US Dollar Faces Nasty Mix of News on Tuesday
The US dollar did nothing but consolidate last week’s losses on Monday, as the markets remained quiet on the Memorial Day holiday in the US. However, volatility could return in a big way on Tuesday as a spate of US economic releases are likely to signal one thing: conditions remain awful. Indeed, at 9:00 EDT, the S&P/Case-Schiller index of home prices is likely to fall sharply for the fifth consecutive quarter in Q1. Later in the morning at 10:00 EDT, new home sales are expected to fall 0.6 percent to 523K while the Conference Board’s consumer confidence index is forecasted to fall to a nearly 15-year low of 60.0 from 62.3, which won’t be entirely surprising as rocketing food and energy prices combined with the collapse of the US housing sector and tightening credit conditions have sparked widespread pessimism throughout the financial markets. Furthermore, the labor markets have started to deteriorate as evidenced by the slow gains in the unemployment rate in recent months, and things are only expected to get worse.

Euro: Will the German Economy Remain the Engine of Euro-zone Growth?
The euro started out the week on a more subdued note, as lackluster volumes left the currency to range trade. Given the extent of last week’s gains, the EUR/USD may simply continue to consolidate throughout the week. Nevertheless, it will be worth watching the bevy of German economic indicators scheduled to be released as they will likely continue to reflect one thing: Germany remains the powerhouse of the Euro-zone. First, the final reading of German Q1 GDP is not expected to reveal any major revisions, and will likely confirm that growth in Europe's largest economy accelerated to the fastest pace in 12 years. Furthermore, a breakdown of the index is anticipated to show a jump in domestic demand, exports, and construction investment. This news will be followed up by German labor market data for the month of May on Thursday morning, which is expected to show its 28th consecutive month of improvement as the unemployment change is forecasted to fall by 25,000. Moreover, the unemployment rate is expected to ease to a nearly 16-year low of 7.8 percent.

British Pound: Will the Focus Shift Away from Inflation to the UK Economic Slowdown?
The British pound’s substantial gains last week were primarily the result of the hawkish commentary contained in the minutes from the Bank of England’s policy meeting in May. However, the forex markets have a notoriously short-term memory, and traders could rapidly go from pondering the implications of an inflation-focused Monetary Policy Committee to weighing the risks associated with the sharp slowdown in the UK housing sector. In fact, BBA mortgage approvals on Tuesday and Nationwide house prices on Thursday are both expected to reflect waning demand for residential homes in the UK. Furthermore, GfK consumer confidence is anticipated to drop even lower to a nearly 26-year low of -25. While the Bank of England is unlikely to budge from their hawkish stance given rapid acceleration in inflation growth and persistant upside risks, the clear deterioration in economic activity in the UK may start to appear frighteningly similar to that of the US, and this sentiment could start to weigh on the British pound.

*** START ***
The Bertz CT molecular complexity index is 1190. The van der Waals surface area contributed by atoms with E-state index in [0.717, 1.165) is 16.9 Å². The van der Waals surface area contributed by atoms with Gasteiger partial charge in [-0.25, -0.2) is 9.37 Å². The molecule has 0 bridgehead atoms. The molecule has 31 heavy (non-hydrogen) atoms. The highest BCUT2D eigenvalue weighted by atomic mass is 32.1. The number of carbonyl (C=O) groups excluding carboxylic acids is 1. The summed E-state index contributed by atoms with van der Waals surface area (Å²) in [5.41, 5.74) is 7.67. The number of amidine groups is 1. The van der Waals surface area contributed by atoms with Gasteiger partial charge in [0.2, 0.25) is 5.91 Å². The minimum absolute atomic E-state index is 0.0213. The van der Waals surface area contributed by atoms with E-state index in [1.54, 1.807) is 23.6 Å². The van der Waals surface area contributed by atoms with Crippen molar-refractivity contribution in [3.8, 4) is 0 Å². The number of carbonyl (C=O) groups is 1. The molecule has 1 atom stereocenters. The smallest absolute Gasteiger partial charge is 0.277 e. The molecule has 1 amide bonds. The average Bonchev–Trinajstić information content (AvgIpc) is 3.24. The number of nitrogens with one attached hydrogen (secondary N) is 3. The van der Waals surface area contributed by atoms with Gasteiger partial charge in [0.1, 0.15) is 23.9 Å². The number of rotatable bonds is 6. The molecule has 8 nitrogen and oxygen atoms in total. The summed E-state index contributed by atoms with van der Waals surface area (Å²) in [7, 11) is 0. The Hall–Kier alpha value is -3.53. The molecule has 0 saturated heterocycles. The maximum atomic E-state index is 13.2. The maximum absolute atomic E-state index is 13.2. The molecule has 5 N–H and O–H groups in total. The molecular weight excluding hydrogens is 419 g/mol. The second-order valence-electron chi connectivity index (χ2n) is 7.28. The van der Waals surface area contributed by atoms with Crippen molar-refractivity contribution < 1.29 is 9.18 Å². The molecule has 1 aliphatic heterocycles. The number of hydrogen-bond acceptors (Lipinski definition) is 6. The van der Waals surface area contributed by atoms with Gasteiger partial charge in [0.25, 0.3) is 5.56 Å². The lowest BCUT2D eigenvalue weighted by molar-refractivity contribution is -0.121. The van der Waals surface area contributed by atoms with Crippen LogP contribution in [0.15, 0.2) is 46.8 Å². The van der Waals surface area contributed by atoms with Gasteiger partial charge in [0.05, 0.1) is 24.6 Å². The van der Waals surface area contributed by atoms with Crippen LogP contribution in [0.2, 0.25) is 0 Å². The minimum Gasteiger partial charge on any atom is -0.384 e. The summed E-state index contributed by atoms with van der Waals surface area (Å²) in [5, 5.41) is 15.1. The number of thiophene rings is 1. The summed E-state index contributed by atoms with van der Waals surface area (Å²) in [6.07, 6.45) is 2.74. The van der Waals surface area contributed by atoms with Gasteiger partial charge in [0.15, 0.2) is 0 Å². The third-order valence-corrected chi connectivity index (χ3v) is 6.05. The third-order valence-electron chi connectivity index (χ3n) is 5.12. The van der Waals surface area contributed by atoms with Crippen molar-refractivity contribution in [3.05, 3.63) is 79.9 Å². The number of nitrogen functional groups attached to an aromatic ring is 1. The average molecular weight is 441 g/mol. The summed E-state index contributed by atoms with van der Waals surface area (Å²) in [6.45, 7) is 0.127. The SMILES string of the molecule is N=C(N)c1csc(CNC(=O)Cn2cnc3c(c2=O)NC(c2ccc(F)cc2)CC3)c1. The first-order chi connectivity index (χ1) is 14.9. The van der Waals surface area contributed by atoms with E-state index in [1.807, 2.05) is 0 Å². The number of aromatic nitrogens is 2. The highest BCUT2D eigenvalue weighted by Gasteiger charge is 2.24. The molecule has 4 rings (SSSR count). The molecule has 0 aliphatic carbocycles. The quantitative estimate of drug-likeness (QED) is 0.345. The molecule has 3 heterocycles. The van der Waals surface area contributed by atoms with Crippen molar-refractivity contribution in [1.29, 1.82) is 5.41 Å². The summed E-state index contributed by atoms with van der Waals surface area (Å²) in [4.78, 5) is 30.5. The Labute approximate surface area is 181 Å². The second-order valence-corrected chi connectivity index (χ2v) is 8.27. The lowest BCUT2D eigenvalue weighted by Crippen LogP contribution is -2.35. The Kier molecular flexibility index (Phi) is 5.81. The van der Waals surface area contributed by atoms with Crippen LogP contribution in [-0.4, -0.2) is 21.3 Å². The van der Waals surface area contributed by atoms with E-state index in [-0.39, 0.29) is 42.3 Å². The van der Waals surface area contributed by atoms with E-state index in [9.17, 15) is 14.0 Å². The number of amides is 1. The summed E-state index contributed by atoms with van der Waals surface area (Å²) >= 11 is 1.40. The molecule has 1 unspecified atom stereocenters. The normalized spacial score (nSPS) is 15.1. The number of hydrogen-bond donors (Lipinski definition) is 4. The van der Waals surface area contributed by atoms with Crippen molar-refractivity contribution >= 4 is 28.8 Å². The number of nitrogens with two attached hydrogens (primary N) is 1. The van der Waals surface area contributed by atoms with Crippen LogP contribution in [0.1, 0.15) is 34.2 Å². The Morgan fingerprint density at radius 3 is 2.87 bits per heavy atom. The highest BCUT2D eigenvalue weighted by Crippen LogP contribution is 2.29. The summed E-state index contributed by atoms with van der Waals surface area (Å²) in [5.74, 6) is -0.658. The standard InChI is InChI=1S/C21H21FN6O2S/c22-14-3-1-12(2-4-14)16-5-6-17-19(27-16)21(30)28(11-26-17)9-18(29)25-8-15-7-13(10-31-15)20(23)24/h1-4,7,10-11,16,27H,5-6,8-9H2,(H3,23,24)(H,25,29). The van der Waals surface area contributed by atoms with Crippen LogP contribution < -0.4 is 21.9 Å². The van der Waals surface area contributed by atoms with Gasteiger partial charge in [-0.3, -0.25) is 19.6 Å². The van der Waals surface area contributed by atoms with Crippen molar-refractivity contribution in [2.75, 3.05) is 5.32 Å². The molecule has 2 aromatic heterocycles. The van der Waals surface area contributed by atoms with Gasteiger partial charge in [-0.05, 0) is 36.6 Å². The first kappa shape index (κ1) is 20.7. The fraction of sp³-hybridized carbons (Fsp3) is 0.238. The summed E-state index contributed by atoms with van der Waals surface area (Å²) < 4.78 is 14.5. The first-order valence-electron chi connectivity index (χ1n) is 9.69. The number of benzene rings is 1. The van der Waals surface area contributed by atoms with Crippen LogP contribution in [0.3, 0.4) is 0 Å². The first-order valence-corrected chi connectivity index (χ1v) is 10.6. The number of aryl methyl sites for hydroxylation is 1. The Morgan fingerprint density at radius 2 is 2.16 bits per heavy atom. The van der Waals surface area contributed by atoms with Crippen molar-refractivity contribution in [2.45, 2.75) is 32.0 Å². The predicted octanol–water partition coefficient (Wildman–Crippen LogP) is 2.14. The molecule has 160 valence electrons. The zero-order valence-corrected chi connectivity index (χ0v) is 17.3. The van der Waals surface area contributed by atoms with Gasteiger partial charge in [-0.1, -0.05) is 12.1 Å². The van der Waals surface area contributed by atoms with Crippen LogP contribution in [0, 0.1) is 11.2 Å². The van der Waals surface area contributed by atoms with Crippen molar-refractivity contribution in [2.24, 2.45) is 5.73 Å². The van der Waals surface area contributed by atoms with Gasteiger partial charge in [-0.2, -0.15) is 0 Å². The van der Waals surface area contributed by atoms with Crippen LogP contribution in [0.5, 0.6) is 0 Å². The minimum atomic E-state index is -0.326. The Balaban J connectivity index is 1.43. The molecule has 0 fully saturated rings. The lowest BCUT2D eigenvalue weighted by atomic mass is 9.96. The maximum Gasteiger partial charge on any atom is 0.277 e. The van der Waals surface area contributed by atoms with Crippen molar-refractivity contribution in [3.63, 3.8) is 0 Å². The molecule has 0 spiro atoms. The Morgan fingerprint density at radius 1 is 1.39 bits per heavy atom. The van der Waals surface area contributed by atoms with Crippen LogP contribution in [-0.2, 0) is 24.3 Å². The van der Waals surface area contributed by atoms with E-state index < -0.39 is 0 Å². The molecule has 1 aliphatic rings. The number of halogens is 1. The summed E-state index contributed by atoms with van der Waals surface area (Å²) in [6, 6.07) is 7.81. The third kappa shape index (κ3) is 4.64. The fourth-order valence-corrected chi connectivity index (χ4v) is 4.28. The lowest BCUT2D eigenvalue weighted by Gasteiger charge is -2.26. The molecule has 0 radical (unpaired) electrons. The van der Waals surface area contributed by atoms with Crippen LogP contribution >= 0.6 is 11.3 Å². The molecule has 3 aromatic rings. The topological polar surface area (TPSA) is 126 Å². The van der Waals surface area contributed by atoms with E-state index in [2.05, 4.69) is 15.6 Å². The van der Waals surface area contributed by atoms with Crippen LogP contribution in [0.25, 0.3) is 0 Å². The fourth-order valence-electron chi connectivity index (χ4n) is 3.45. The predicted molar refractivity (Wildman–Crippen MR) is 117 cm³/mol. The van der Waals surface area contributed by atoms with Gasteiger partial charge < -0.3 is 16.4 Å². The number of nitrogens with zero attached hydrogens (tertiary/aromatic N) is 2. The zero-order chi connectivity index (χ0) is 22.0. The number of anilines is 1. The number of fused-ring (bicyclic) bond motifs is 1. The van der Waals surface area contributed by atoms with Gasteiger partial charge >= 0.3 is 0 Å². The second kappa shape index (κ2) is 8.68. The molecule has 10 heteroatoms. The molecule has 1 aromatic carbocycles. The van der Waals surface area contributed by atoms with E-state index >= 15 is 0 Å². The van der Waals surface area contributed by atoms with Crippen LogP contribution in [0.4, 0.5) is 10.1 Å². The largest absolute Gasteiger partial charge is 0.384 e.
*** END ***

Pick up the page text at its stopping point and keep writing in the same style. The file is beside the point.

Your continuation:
Commodity Dollars: NZ Trade Deficit Widens Despite Spike in Exports to Record High
The New Zealand trade deficit widened far more than expected during the month of April, as the balance tumbled to –NZ$334.1 million versus forecasts of a reading of -$150 million. However, a breakdown of the balance shows that imports were responsible for this move, as the balance jumped to NZ$4.13 billion. The gain was due primarily to one-time purchases related to the exploration of oil fields, as this led to the includsion of an oil platform and production vessel worth a combined NZ$477 million. Meanwhile, exports surged to a record high of NZ$3.795 billion on the back of rocketing prices for dairy products. Nevertheless, the New Zealand dollar barely registered a response to the news, as trade in all of the commodity dollars – including the Australian and Canadian dollars – proved lackluster. Given the subdued trading in the commodity markets amidst the US holliday and broad lack of economic indicators scheduled to be released this week, the currencies may continue to see quiet price action. Nevertheless, Canadian dollar traders need to beware of volatility on Friday, as expansion in Canada is anticipated to grow at the slowest pace in nearly five years. Q1 GDP is forecasted to hit a tepid 0.4 percent, down from 0.8 percent in Q4 2007. The culprit? The sharp economic slowdown in the US. As a massive importer of foreign goods, the health of the US economy tends to be important for most exporting countries. However, the US is the biggest importer of Canadian goods, making the health of the Canadian economy particularly dependent on their southern neighbor.

Fate of USDJPY Tied to Movements in the Dow
Lately, the fate of USD/JPY has been tied to the movements in the Dow, but since US stock markets were closed on Monday, price action in the pair has essentially grinded to a halt. Recent sell-offs in US stocks helped the Yen last week, and where the currency goes from here will likely remain contingent upon risk trends. On the economic calendar are the retail sales, jobless rate, consumer prices and industrial production reports.  

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Written by Terri Belkas, Currency Analyst for DailyFX.com